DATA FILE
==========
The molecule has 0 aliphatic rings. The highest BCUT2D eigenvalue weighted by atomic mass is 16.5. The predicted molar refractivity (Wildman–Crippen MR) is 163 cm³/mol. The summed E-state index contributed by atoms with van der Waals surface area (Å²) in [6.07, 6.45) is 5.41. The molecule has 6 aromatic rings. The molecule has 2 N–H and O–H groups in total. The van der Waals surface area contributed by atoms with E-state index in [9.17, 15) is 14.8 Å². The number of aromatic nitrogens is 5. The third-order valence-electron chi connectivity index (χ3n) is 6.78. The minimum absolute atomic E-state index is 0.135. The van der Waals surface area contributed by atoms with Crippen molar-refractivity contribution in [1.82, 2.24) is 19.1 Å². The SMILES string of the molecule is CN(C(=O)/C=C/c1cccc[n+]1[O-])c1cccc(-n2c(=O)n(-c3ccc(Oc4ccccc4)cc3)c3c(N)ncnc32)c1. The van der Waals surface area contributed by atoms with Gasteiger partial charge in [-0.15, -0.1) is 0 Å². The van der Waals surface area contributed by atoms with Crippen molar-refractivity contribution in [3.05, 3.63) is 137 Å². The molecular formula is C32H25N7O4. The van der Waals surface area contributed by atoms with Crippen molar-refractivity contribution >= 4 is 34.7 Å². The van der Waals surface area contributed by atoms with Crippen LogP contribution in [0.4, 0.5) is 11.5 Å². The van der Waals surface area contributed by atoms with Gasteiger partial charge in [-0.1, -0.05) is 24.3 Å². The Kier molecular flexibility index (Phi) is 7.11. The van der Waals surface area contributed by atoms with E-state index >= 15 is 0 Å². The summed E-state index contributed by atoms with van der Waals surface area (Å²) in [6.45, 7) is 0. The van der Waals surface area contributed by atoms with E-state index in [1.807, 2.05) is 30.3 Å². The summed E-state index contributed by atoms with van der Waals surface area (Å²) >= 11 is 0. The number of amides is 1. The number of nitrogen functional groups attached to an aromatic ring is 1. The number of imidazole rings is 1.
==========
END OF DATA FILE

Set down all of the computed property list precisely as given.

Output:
The molecule has 0 aliphatic rings. The highest BCUT2D eigenvalue weighted by atomic mass is 16.5. The predicted molar refractivity (Wildman–Crippen MR) is 163 cm³/mol. The summed E-state index contributed by atoms with van der Waals surface area (Å²) in [6.07, 6.45) is 5.41. The molecule has 6 aromatic rings. The molecule has 2 N–H and O–H groups in total. The van der Waals surface area contributed by atoms with E-state index in [9.17, 15) is 14.8 Å². The number of aromatic nitrogens is 5. The third-order valence-electron chi connectivity index (χ3n) is 6.78. The minimum absolute atomic E-state index is 0.135. The van der Waals surface area contributed by atoms with Crippen molar-refractivity contribution in [1.82, 2.24) is 19.1 Å². The SMILES string of the molecule is CN(C(=O)/C=C/c1cccc[n+]1[O-])c1cccc(-n2c(=O)n(-c3ccc(Oc4ccccc4)cc3)c3c(N)ncnc32)c1. The van der Waals surface area contributed by atoms with Gasteiger partial charge in [-0.15, -0.1) is 0 Å². The van der Waals surface area contributed by atoms with Crippen molar-refractivity contribution in [3.05, 3.63) is 137 Å². The molecular formula is C32H25N7O4. The van der Waals surface area contributed by atoms with Crippen molar-refractivity contribution >= 4 is 34.7 Å². The van der Waals surface area contributed by atoms with Crippen LogP contribution in [0.4, 0.5) is 11.5 Å². The van der Waals surface area contributed by atoms with Gasteiger partial charge in [-0.1, -0.05) is 24.3 Å². The Kier molecular flexibility index (Phi) is 7.11. The van der Waals surface area contributed by atoms with E-state index >= 15 is 0 Å². The summed E-state index contributed by atoms with van der Waals surface area (Å²) in [6.45, 7) is 0. The van der Waals surface area contributed by atoms with E-state index in [1.807, 2.05) is 30.3 Å². The summed E-state index contributed by atoms with van der Waals surface area (Å²) >= 11 is 0. The number of amides is 1. The number of nitrogen functional groups attached to an aromatic ring is 1. The number of imidazole rings is 1.